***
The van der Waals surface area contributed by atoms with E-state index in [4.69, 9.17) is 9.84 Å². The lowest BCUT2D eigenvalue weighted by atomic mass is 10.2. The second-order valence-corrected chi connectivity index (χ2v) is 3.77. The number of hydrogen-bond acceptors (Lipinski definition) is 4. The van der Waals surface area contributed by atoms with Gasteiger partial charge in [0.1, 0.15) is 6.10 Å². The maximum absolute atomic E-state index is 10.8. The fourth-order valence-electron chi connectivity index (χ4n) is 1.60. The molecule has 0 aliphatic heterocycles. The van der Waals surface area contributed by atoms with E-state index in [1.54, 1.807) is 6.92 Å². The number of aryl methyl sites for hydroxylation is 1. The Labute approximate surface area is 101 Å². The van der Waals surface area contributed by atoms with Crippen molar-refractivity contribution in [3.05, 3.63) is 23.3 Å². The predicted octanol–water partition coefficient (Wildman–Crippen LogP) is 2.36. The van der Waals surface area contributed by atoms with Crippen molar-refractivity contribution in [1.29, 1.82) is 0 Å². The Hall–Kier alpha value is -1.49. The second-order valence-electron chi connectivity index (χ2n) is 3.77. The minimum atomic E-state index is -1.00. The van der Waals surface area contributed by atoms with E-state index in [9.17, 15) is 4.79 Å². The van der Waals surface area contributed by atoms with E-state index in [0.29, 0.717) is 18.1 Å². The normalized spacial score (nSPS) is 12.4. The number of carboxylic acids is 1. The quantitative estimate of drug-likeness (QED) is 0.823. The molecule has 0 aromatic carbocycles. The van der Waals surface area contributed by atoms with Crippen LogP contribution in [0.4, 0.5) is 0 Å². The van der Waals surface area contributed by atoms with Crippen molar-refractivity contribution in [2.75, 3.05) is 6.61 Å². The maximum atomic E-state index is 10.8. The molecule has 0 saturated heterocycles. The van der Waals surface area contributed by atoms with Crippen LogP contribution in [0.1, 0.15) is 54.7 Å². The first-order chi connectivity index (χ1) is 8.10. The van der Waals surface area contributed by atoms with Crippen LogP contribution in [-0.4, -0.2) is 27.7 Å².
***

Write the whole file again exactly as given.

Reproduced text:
The van der Waals surface area contributed by atoms with E-state index in [4.69, 9.17) is 9.84 Å². The lowest BCUT2D eigenvalue weighted by atomic mass is 10.2. The second-order valence-corrected chi connectivity index (χ2v) is 3.77. The number of hydrogen-bond acceptors (Lipinski definition) is 4. The van der Waals surface area contributed by atoms with Gasteiger partial charge in [0.1, 0.15) is 6.10 Å². The maximum absolute atomic E-state index is 10.8. The fourth-order valence-electron chi connectivity index (χ4n) is 1.60. The molecule has 0 aliphatic heterocycles. The van der Waals surface area contributed by atoms with E-state index in [1.54, 1.807) is 6.92 Å². The number of aryl methyl sites for hydroxylation is 1. The Labute approximate surface area is 101 Å². The van der Waals surface area contributed by atoms with Crippen molar-refractivity contribution in [3.05, 3.63) is 23.3 Å². The predicted octanol–water partition coefficient (Wildman–Crippen LogP) is 2.36. The van der Waals surface area contributed by atoms with Crippen molar-refractivity contribution in [1.29, 1.82) is 0 Å². The Hall–Kier alpha value is -1.49. The second-order valence-electron chi connectivity index (χ2n) is 3.77. The minimum atomic E-state index is -1.00. The van der Waals surface area contributed by atoms with E-state index in [9.17, 15) is 4.79 Å². The van der Waals surface area contributed by atoms with E-state index in [0.29, 0.717) is 18.1 Å². The normalized spacial score (nSPS) is 12.4. The number of carboxylic acids is 1. The quantitative estimate of drug-likeness (QED) is 0.823. The molecule has 0 aromatic carbocycles. The van der Waals surface area contributed by atoms with Crippen LogP contribution in [0.4, 0.5) is 0 Å². The van der Waals surface area contributed by atoms with Crippen molar-refractivity contribution in [2.75, 3.05) is 6.61 Å². The maximum atomic E-state index is 10.8. The molecule has 0 saturated heterocycles. The van der Waals surface area contributed by atoms with Crippen LogP contribution in [0.1, 0.15) is 54.7 Å². The first-order chi connectivity index (χ1) is 8.10. The van der Waals surface area contributed by atoms with Crippen LogP contribution in [-0.4, -0.2) is 27.7 Å².